I think Scylla was wanting to keep her avi at more realistic proportions for every day use though - but that taking photos using props can cause a few annoying headaches for those who don't want to be giants normally - hence the suggestion to minimize the appearance editor just while taking shots :)

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13 minutes ago, AnyaJurelle said:

I think Scylla was wanting to keep her avi at more realistic proportions for every day use though - but that taking photos using props can cause a few annoying headaches for those who don't want to be giants normally - hence the suggestion to minimize the appearance editor just while taking shots :)

Yeah, but if you find that you have to adjust your shape for many of your photos, if you have one saved, you might just be able to pop on the new shape, take the picture and then revert to your normal shape.  And that might be faster than playing with the sliders every time you want to take a picture that needs the taller shape or may minimize how much slider manipulating you have to do for those photo shots.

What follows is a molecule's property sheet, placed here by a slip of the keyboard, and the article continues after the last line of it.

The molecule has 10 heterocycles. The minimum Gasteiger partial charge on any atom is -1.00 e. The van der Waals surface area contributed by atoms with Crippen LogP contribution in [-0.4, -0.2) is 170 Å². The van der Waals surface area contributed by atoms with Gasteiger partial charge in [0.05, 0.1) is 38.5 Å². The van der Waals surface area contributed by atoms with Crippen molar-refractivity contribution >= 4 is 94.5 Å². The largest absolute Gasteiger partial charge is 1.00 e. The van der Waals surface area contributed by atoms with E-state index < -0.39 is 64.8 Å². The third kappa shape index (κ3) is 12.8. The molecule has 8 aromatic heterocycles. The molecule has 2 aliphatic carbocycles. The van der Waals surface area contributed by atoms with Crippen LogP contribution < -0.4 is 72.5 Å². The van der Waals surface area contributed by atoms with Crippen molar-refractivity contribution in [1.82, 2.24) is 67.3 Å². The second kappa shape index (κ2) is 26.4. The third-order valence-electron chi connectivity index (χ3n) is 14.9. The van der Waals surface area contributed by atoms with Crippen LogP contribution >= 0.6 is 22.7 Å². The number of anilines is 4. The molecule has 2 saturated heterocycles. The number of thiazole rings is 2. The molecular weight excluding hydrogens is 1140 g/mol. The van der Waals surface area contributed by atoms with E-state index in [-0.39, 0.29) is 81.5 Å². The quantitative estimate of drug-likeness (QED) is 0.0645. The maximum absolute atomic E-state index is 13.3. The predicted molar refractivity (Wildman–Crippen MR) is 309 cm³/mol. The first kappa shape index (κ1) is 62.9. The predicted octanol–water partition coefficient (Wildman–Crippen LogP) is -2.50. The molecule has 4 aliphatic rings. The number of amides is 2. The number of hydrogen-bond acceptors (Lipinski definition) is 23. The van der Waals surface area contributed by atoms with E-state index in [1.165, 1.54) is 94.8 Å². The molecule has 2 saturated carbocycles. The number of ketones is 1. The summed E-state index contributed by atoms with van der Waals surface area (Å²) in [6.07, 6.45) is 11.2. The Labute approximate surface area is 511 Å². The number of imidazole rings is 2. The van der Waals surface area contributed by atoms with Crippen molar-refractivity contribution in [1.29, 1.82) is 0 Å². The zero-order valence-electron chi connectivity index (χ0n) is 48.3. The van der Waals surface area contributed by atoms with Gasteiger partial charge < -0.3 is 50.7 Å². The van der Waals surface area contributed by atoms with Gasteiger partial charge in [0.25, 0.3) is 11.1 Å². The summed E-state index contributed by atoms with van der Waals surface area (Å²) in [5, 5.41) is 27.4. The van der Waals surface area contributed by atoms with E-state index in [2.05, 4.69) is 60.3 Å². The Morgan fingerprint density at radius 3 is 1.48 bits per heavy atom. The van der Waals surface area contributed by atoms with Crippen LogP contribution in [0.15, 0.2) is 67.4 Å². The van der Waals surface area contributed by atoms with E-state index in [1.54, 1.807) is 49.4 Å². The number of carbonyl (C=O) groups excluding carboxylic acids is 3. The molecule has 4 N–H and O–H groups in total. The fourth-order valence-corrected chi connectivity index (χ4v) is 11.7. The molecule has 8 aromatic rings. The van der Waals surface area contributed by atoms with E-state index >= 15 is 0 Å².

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I checked my height via multiple methods.  

Per Firestorm Edit Shape window, I stand 5.61 ft / 1.71 meters tall.

Per the LL Viewer Edit Shape window, I stand 5.30 ft / 1.61 meters tall.

When I use a prim to measure me from the base of my flat feet to the top of my head, I get a height of 1.68 meters tall - which is just about half way between the LL viewer and the Firestorm viewer.

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21 minutes ago, LittleMe Jewell said:

I checked my height via multiple methods.  

Per Firestorm Edit Shape window, I stand 5.61 ft / 1.71 meters tall.

Per the LL Viewer Edit Shape window, I stand 5.30 ft / 1.61 meters tall.

When I use a prim to measure me from the base of my flat feet to the top of my head, I get a height of 1.68 meters tall - which is just about half way between the LL viewer and the Firestorm viewer.

• Firestorm and LL viewer difference: 1.71 m - 1.61 m = 0.20 m
(Firestorm just adds 0.20 m to the "agent height" , which is the one what LL viewer uses.)
• Firestorm and prim difference: 1.71 m - 1.68 m = 0.03 m
• LL viewer and prim difference: 1.68 m - 1.61 m = 0.07 m